dipole-dipole interaction between at least two
neighbouring cells (so-called multi-cell rotation).
The dipole-dipole interaction leads to the creation
of a “local” rotational field which itself results in a
torque. This torque is different from zero in its
temporal mean and leads to the rotation o f cells by
hydrodynamic interactions.
In accordance with the theory [4], rotation o f a
single cell is thus only observed when the cell is
exposed to a rotational electrical field [5, 6]. The
Reprint requests to Prof. Dr. U. Zimmermann.
$ 0 1 .3 0 /0
Two parallel platinum electrodes (diam eter
200 jim) were glued on to a microslide with a gap of
300 |im between them and connected to a high fre­
quency generator [8]. Human blood was w ithdrawn
from apparently healthy donors and the red blood
cells prepared in the usual way [3], Mesophyll
protoplasts were obtained from leaves of Avena
sativa by digesting the cell walls enzymatically with
cellulysin (Calbiochem. San Diego, USA) [9]. For
rotation the cells were suspended in isotonic sugar
solutions. The Chelex beads (Bio-Rad Laboratories,
München, FR G ) had an average diam eter of
50 (am.
Results and Discussion
Human red blood cells and plant protoplasts from
leaves of Avena sativa exhibit rotation over a broad
frequency range between 5 MHz and 200 MHz. In
particular, rotation was observed in the range be-
Download Date | 10/1/16 3:18 PM
tween 30 MHz and 170 MHz for these cell species.
In this frequency range, rotation was observed at
practically every frequency. The occurrence of the
broad frequency range for rotation in the MHzrange can be explained in terms o f field induced
polarisation and orientation of permanent dipoles
within the mem brane and the cell. In order to sup­
port this interpretation, ion exchange beads with
different functional groups were investigated for
their ability to rotate in an alternating electrical
field. Most of the experiments were perform ed on
Chelex beads (diam eter about 50 |im). Chelex beads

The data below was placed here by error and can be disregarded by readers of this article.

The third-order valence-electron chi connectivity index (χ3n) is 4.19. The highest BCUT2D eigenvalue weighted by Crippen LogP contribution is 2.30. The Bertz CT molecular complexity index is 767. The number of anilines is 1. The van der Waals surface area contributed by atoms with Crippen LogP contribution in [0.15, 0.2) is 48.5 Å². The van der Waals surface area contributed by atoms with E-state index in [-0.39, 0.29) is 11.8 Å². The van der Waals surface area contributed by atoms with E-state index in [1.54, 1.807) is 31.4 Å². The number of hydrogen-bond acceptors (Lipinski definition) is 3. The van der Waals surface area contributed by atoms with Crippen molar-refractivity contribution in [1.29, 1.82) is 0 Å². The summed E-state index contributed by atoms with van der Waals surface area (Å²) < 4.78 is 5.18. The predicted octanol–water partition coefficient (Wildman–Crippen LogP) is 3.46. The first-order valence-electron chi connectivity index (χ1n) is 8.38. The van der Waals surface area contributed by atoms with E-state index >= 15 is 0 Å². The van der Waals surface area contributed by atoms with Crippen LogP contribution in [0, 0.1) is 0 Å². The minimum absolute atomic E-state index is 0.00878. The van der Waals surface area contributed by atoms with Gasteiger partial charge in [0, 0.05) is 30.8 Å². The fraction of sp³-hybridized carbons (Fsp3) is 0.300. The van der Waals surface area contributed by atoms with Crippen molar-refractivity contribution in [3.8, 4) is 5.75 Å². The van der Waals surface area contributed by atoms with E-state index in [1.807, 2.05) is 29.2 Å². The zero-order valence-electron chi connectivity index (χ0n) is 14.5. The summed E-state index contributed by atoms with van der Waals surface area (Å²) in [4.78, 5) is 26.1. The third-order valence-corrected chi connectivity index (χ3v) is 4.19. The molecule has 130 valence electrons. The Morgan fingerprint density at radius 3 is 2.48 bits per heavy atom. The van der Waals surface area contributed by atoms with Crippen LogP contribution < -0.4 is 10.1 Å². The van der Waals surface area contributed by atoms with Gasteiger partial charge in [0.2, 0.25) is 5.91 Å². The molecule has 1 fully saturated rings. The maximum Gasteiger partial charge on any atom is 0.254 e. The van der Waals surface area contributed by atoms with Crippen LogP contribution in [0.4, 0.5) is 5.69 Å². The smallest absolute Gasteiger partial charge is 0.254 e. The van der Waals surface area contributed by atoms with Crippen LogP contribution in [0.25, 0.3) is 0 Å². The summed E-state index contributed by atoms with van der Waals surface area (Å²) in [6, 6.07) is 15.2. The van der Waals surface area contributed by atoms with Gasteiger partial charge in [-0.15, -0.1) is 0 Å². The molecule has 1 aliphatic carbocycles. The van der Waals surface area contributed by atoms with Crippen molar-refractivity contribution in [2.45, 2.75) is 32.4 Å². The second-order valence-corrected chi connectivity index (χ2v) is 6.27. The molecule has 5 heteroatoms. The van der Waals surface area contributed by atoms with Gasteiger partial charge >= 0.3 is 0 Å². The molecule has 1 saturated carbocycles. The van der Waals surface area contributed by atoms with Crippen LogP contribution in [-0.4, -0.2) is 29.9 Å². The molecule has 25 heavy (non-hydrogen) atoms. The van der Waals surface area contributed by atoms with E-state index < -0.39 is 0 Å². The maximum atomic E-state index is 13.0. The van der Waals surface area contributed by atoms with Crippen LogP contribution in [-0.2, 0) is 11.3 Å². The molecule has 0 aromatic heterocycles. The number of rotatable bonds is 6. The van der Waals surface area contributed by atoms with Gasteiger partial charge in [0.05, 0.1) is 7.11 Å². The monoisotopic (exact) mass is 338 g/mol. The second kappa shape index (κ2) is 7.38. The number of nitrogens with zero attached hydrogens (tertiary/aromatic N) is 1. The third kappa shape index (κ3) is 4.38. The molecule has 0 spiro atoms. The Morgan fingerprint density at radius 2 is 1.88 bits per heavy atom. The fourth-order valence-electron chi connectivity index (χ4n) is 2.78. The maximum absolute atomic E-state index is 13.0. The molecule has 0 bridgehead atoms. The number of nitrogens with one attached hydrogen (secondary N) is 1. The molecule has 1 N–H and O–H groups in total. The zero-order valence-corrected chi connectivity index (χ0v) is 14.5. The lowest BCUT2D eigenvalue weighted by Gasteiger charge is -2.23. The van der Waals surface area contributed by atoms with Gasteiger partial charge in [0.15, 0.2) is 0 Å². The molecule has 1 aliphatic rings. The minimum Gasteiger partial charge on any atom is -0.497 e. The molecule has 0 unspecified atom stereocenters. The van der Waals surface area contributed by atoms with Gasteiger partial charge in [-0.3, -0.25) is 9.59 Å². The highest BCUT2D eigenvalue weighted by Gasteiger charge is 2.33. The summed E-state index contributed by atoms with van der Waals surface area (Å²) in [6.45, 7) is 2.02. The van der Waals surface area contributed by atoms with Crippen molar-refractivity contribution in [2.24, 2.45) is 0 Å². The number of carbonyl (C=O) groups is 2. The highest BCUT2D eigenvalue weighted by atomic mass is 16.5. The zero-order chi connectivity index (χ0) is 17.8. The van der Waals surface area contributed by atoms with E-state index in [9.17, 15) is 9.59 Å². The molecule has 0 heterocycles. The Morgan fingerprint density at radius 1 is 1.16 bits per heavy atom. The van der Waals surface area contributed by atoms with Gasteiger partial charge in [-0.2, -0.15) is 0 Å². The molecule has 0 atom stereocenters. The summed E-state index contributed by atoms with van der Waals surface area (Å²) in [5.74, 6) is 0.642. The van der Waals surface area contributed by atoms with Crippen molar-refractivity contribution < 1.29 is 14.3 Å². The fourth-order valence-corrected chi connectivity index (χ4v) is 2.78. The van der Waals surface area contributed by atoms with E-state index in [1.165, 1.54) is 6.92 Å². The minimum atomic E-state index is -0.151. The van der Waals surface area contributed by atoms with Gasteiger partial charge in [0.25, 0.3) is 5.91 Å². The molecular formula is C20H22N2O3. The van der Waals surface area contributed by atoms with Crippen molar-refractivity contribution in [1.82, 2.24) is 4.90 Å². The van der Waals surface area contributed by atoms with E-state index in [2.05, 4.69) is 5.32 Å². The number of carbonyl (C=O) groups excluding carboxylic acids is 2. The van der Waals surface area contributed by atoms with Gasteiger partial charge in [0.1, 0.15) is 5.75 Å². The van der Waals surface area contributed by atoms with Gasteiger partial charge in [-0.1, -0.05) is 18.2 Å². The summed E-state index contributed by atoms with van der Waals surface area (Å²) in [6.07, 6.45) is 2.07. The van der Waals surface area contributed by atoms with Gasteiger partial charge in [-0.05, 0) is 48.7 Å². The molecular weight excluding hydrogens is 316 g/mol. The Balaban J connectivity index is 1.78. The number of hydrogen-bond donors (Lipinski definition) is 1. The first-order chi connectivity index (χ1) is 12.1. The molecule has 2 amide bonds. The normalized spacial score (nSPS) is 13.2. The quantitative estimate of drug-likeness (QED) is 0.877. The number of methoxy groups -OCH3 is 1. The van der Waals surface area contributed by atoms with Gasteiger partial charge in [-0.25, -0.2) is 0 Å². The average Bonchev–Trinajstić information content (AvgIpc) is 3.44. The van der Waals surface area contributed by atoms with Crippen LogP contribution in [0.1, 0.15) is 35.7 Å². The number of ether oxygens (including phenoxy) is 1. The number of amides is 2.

are made up of polystyrene cross-linked with
divinylbenzene and coupled to im inodiacetic acid.
The sodium-form (which is strongly dissociated)
as well as the C a2+- and C u2+-forms were studied.
The complex-forming constants for N a +, C a2+ and
Cu2+ are # i% 4 0 * , A ^ ~ 2 . 5 x l 0 3* and K \ «
4 x IO10* 1 • mol-1, respectively [10]. Because of the
high specific density o f the Chelex beads, the beads
were incubated in distilled water containing 45%
Percoll (pH = 7). At this Percoll concentration the
beads float between the two electrodes so that their
rotation is not influenced by gravitational forces [3].
As expected, the beads do not rotate in the kHzrange, since charge separation requires an intact
envelope (membrane). This negative finding pro­
vides further support for the above assumption that
charging processes at the m em brane are responsible
for the creation of dipoles in the cell in the kHzrange [4]. However, the Chelex beads do rotate in
the MHz-range. The rotation of Chelex beads is
particularly marked when the functional groups are
complexed by Ca2+ or C u2+. Strong rotation at low
field strengths is observed in the 2 0 -1 0 0 MHzrange. (The exact values o f the field strength cannot
be given because o f problem s with standing waves
in the set up [8].) On the other hand, the N a+form exhibits only weak rotation in the 100 —300
MHz-range and slightly increased rotation in the
range above 200 MHz.
Conversely, in the frequency ranges in which
rotation is not observed pearl chain formation
occurs [11]. The pearl chains begin to form from the
electrodes (Fig. 1). If the frequency at which pearl
chain formation is observed is switched to the rota­
tion frequencies, the chains flip into a 45° orienta­
* Values for free im ino d iacetic acid.
tion (Fig. 2). W hen the beads are oriented at 45°
with respect to each other, m axim um rotation is
observed. This is as predicted by the theory and
also in agreement with the results of earlier experi­
ments in the kHz-range [4], The 45° orientation of